A Modern Frontend Web Development Guide


  • area_can

    Someone wrote up a guide on web dev. Since it's written by a web dev, it's a markdown file on github.

    All jokes aside it seems interesting. But I came across this quote and it made me laugh (emphasis added):

    …Meanwhile, the tools that were used to create websites became more advanced as the web became more vital and companies began competing to attract visitors using the latest in fancy web technology. This technology was used for one primary purpose: creating user interfaces. And it became really good at it.

    😂😂😂


    (On SPAs and client-side rendering):

    Well, as convenient as that was (to avoiding repeating the same HTML all over the place), it required there be a server that did all the heavy-lifting, assembling each one of these pages and sending the HTML back to clients. That's problematic for several reasons:

    • More importantly, it requires that someone run and maintain one of these PHP servers

    Well, with client-side rendering and single-page apps, you can now put all of that logic into the client-side javascript and ship most of your website, except the database (essentially) as static files that can be hosted anywhere! … The database portion continues to live on the server and now just provides a RESTful API.


  • area_can

    Whoops I posted this in the wrong section.



  • @bb36e Moved to the sidebar.


  • sockdevs

    I love how he bitches about needing servers for PHP then goes on about having NodeJS as though it's somehow magically different.

    Thick client is still retarded in this environment and offloading too much to the client can't go well...


  • mod

    @Arantor said in A Modern Frontend Web Development Guide:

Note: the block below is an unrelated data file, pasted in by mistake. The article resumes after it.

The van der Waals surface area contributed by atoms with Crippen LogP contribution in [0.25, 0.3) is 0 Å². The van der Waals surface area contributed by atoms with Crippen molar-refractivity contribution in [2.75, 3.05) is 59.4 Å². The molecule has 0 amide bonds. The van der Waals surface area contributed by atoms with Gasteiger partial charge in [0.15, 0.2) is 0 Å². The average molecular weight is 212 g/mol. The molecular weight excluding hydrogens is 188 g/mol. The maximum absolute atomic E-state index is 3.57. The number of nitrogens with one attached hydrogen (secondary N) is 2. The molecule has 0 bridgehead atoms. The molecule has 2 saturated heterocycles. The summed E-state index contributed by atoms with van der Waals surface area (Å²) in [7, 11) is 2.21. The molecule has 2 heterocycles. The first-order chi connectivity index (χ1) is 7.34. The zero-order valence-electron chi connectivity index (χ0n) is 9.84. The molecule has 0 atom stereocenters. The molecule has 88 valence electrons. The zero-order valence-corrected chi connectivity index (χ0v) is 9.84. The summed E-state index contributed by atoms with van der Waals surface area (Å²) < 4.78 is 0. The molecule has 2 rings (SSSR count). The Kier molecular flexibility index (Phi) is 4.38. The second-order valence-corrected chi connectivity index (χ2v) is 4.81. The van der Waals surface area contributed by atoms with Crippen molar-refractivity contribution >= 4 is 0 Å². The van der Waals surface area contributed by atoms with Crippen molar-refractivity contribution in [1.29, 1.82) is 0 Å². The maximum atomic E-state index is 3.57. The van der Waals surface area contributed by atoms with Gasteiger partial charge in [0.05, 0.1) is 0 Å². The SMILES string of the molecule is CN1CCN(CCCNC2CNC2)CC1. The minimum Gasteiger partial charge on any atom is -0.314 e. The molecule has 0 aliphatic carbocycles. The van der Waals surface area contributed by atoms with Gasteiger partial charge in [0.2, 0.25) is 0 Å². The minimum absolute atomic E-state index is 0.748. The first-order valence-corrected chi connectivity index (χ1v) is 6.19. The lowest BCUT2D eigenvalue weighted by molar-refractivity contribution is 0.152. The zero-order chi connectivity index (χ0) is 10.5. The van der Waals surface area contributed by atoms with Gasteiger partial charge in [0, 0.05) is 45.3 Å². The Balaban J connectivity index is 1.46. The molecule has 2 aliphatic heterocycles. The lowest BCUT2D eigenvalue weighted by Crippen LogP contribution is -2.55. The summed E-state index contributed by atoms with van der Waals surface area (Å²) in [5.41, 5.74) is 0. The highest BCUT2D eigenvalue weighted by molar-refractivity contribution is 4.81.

then goes on about having NodeJS as though it's somehow magically different.

    In his defense, he moved half of his app to CDNs, making it impossible to debug performance issues in prod and tying your uptime to your provider's uptime. If only there was some way to outsource server management instead, so you could still manage your performance and debug issues with direct access but pay someone else to keep it running. Maybe with some stupid name, something about weather or some crap seems appropriate.



  • @Yamikuronue said in A Modern Frontend Web Development Guide:

    something about weather or some crap

    Sorry the word Shit Storm is already in use



  • @Yamikuronue said in A Modern Frontend Web Development Guide:

    In his defense, he moved half of his app to CDNs, making it impossible to debug performance issues in prod and tying your uptime to your provider's uptime.

    Why can't you debug performance issues?

    Putting static assets onto a CDN is considered best practice, if you have a passive CDN setup and a cache buster there generally isn't a problem.

    Also surely unless you are hosting yourself this is true of any cloud computing platform?


  • mod

    @lucas1 I mean, you can, but we've had serious issues with that sort of thing at my job. the CDN goes down, or it starts routing things funny, you have no control or insight into what happened, just users reporting performance issues. Something gets cached weird, the CDN doesn't handle it right, you get issues you can't fix. et cetera.



  • @Yamikuronue

    In almost every website I have deployed you have a switch in a config file somewhere to turn the CDN and a helper method e.g.

    <script src="<% MyHelperClass.PrePrendCDN("~/path/to/src.js") %>" />
    

    Or something roughly equivalent.


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